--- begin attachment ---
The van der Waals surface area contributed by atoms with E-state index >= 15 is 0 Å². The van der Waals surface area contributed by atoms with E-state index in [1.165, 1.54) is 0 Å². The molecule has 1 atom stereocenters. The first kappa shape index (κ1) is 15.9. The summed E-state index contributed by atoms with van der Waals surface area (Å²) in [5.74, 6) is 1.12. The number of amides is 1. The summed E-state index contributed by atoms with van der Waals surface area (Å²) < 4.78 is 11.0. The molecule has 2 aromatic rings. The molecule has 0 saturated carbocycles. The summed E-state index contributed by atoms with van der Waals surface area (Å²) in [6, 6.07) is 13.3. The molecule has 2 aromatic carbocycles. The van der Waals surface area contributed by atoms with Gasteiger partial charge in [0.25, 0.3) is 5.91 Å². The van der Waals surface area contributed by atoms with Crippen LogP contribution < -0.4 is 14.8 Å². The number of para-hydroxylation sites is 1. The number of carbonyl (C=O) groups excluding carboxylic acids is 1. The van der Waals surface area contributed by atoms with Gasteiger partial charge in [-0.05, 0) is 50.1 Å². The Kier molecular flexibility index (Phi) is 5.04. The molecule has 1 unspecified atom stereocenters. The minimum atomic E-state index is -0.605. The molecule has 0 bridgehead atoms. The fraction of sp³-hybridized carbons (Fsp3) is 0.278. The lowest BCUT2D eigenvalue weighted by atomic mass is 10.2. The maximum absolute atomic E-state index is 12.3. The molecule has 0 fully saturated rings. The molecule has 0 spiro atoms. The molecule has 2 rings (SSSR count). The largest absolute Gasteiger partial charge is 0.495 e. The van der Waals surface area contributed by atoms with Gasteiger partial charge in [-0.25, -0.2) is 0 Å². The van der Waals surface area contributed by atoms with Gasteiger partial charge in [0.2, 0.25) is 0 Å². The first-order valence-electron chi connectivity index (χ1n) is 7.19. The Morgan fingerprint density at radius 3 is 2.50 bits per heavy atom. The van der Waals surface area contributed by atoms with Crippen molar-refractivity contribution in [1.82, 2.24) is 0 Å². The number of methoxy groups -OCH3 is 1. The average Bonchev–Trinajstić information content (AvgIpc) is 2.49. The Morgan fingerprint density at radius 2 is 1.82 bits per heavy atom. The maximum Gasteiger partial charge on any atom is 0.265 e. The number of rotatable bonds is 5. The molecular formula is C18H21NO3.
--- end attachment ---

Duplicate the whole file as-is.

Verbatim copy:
The van der Waals surface area contributed by atoms with E-state index >= 15 is 0 Å². The van der Waals surface area contributed by atoms with E-state index in [1.165, 1.54) is 0 Å². The molecule has 1 atom stereocenters. The first kappa shape index (κ1) is 15.9. The summed E-state index contributed by atoms with van der Waals surface area (Å²) in [5.74, 6) is 1.12. The number of amides is 1. The summed E-state index contributed by atoms with van der Waals surface area (Å²) < 4.78 is 11.0. The molecule has 2 aromatic rings. The molecule has 0 saturated carbocycles. The summed E-state index contributed by atoms with van der Waals surface area (Å²) in [6, 6.07) is 13.3. The molecule has 2 aromatic carbocycles. The van der Waals surface area contributed by atoms with Gasteiger partial charge in [0.25, 0.3) is 5.91 Å². The van der Waals surface area contributed by atoms with Crippen LogP contribution < -0.4 is 14.8 Å². The number of para-hydroxylation sites is 1. The number of carbonyl (C=O) groups excluding carboxylic acids is 1. The van der Waals surface area contributed by atoms with Gasteiger partial charge in [-0.05, 0) is 50.1 Å². The Kier molecular flexibility index (Phi) is 5.04. The molecule has 1 unspecified atom stereocenters. The minimum atomic E-state index is -0.605. The molecule has 0 bridgehead atoms. The fraction of sp³-hybridized carbons (Fsp3) is 0.278. The lowest BCUT2D eigenvalue weighted by atomic mass is 10.2. The maximum absolute atomic E-state index is 12.3. The molecule has 0 fully saturated rings. The molecule has 0 spiro atoms. The molecule has 2 rings (SSSR count). The largest absolute Gasteiger partial charge is 0.495 e. The van der Waals surface area contributed by atoms with Gasteiger partial charge in [-0.25, -0.2) is 0 Å². The van der Waals surface area contributed by atoms with Gasteiger partial charge in [0.2, 0.25) is 0 Å². The first-order valence-electron chi connectivity index (χ1n) is 7.19. The Morgan fingerprint density at radius 3 is 2.50 bits per heavy atom. The van der Waals surface area contributed by atoms with Crippen molar-refractivity contribution in [1.82, 2.24) is 0 Å². The number of methoxy groups -OCH3 is 1. The average Bonchev–Trinajstić information content (AvgIpc) is 2.49. The Morgan fingerprint density at radius 2 is 1.82 bits per heavy atom. The maximum Gasteiger partial charge on any atom is 0.265 e. The number of rotatable bonds is 5. The molecular formula is C18H21NO3.